Clean Energy Discussion Paper No. 3
Comparative Productive Performance of Three Solar PV Technologies Installed at UQ Gatton Campus (PDF) 3 MB

Abstract
Economic assessment of the viability of different types of solar PV tracking technologies centres on assessment of whether the annual production of the different tracking technologies is increased enough relative to a benchmark Fixed Tilt system to compensate for the higher installation and operational costs incurred by the tracking systems. To investigate this issue, we use the PVsyst software to simulate electricity production from three representative solar PV systems installed at Gatton. In these simulations we use hourly solar irradiance, weather and surface albedo data, technical data relating to both module and inverter characteristics and impacts associated with module soiling and shading. A key finding was that over the period 2007 to 2015, average increases in simulated annual production of between 17.7 and 17.9 per cent and 36.5 and 36.7 per cent were obtained for Single-Axis and Dual-Axis tracking systems relative to the Fixed Tilt system.


Sustainable Water Discussion Paper No. 2
Achieving the UN Sustainable Development Goals for water and beyond (Sep 2016) PDF 2MB

This University of Queensland discussion paper from the Water for Equity and Wellbeing Initiative was developed to consider Australia’s efforts to achieve the United Nations Sustainable Development Goals in Australia, and within the broader Asia-Pacific region.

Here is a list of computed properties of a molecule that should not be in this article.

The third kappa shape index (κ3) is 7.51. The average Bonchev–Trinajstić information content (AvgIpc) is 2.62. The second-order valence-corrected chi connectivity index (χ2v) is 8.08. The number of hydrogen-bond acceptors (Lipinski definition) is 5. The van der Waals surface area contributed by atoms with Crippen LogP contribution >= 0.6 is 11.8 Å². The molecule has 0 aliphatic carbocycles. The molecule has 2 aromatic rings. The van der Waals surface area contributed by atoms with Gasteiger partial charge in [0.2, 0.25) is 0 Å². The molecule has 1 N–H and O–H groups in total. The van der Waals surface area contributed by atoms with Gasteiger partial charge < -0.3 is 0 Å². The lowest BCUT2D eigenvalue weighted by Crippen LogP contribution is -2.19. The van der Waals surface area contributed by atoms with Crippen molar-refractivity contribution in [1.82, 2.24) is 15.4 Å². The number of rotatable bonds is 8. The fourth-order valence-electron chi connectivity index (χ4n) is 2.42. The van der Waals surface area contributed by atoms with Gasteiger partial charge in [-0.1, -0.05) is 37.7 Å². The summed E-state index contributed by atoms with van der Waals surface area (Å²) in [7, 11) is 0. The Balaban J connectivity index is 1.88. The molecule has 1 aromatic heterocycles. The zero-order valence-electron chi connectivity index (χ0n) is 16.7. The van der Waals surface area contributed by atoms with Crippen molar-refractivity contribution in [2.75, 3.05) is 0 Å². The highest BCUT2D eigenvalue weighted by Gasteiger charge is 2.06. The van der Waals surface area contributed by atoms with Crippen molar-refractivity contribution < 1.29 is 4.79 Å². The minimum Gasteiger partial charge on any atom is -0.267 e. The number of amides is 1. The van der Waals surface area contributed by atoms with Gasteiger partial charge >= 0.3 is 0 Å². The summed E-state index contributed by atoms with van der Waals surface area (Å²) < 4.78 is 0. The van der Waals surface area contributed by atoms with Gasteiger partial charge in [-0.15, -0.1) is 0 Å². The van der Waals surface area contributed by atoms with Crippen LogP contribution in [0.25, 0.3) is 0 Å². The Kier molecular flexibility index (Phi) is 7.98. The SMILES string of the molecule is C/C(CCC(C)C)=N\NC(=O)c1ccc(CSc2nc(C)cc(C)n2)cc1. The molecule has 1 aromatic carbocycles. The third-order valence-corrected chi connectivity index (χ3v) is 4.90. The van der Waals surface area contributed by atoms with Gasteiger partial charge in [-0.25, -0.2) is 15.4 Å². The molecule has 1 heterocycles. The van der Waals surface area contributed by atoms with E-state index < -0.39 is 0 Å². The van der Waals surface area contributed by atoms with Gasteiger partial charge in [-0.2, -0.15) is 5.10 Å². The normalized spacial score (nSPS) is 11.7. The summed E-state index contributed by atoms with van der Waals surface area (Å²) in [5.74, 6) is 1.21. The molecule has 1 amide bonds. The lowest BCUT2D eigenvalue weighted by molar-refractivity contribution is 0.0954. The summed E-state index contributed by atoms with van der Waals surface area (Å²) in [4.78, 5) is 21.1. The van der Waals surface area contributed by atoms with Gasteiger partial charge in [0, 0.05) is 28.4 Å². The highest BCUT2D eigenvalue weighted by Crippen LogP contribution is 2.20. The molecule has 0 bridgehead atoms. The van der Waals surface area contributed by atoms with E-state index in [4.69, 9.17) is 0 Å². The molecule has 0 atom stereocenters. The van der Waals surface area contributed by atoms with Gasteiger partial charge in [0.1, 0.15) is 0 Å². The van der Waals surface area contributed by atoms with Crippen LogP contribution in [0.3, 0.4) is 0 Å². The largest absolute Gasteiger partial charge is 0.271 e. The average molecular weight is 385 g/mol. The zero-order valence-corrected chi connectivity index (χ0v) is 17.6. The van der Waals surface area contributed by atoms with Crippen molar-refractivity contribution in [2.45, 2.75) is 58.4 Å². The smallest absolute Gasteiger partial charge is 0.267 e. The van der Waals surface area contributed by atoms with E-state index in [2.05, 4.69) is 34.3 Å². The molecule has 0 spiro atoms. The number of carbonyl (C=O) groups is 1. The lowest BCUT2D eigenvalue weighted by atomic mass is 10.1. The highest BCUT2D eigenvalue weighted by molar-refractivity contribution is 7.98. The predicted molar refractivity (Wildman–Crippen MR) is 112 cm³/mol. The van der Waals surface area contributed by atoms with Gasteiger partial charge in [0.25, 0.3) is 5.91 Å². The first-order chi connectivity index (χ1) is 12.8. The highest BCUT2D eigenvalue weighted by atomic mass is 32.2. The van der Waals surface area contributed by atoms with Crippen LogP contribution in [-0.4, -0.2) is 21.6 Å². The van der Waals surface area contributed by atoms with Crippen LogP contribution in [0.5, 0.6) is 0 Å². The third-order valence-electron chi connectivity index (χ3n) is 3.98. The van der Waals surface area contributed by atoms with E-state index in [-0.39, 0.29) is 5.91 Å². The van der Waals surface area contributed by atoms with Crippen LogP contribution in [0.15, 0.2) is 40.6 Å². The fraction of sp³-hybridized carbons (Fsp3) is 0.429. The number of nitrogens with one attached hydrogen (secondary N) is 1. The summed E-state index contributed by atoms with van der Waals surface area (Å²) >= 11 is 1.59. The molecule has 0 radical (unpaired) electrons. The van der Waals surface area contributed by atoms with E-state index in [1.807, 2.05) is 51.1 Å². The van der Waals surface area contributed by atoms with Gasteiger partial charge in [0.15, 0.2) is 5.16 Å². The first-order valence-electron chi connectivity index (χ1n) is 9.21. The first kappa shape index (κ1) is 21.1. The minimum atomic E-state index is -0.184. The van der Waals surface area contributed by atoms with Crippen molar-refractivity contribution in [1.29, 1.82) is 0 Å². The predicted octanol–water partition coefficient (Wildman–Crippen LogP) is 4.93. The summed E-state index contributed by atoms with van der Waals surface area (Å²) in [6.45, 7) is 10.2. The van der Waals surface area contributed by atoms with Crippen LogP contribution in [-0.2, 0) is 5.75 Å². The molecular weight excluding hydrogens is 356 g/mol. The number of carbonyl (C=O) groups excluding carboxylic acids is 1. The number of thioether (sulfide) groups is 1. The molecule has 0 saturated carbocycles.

discussion paper

Sustainable Water Discussion Paper No. 1
The UN Sustainable Development Goals for Water, Sanitation and Hygiene: How Should Australia Respond Within and Beyond its Borders. (July 2016)

Australia is positioned next to south-east Asia, where one billion people lack access to adequate sanitation facilities. Only half the population in the Pacific Island countries have access to such facilities, while poor hygiene and unsanitary living conditions have contributed to children in remote Australian Aboriginal communities experiencing a higher rate of common infectious diseases than in large urban communities.

 

 


Clean Energy Discussion Paper No. 2
Delivering a Competitive Australian Power System (Nov 2011)

Due to its reliance on fossil fuels, Australia’s power system is now among the least resilient of its global competitors. The three part series, “delivering a competitive Australian power system” seeks to address this issue. In this, the first installment, we compare the strategic direction of Australia’s power system to other resource-rich countries.